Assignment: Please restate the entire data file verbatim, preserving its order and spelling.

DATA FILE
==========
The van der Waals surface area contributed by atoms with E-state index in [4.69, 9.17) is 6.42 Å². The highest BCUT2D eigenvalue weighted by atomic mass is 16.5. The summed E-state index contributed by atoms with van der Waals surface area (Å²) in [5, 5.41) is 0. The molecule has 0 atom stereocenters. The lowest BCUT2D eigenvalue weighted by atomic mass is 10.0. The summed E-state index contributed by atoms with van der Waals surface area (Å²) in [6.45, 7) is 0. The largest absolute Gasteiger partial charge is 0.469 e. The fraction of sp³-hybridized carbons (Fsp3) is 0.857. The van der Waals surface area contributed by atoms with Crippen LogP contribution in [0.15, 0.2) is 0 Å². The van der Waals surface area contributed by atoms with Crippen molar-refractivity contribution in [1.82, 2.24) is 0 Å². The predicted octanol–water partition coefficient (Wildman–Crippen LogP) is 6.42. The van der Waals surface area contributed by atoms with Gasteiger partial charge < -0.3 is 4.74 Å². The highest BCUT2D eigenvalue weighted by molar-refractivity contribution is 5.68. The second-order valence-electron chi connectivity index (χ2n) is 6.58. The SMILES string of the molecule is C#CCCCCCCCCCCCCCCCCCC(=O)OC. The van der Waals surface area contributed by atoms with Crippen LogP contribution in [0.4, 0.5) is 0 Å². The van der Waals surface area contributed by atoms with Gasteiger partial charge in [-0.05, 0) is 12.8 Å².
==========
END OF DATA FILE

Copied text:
The van der Waals surface area contributed by atoms with E-state index in [4.69, 9.17) is 6.42 Å². The highest BCUT2D eigenvalue weighted by atomic mass is 16.5. The summed E-state index contributed by atoms with van der Waals surface area (Å²) in [5, 5.41) is 0. The molecule has 0 atom stereocenters. The lowest BCUT2D eigenvalue weighted by atomic mass is 10.0. The summed E-state index contributed by atoms with van der Waals surface area (Å²) in [6.45, 7) is 0. The largest absolute Gasteiger partial charge is 0.469 e. The fraction of sp³-hybridized carbons (Fsp3) is 0.857. The van der Waals surface area contributed by atoms with Crippen LogP contribution in [0.15, 0.2) is 0 Å². The van der Waals surface area contributed by atoms with Crippen molar-refractivity contribution in [1.82, 2.24) is 0 Å². The predicted octanol–water partition coefficient (Wildman–Crippen LogP) is 6.42. The van der Waals surface area contributed by atoms with Gasteiger partial charge < -0.3 is 4.74 Å². The highest BCUT2D eigenvalue weighted by molar-refractivity contribution is 5.68. The second-order valence-electron chi connectivity index (χ2n) is 6.58. The SMILES string of the molecule is C#CCCCCCCCCCCCCCCCCCC(=O)OC. The van der Waals surface area contributed by atoms with Crippen LogP contribution in [0.4, 0.5) is 0 Å². The van der Waals surface area contributed by atoms with Gasteiger partial charge in [-0.05, 0) is 12.8 Å².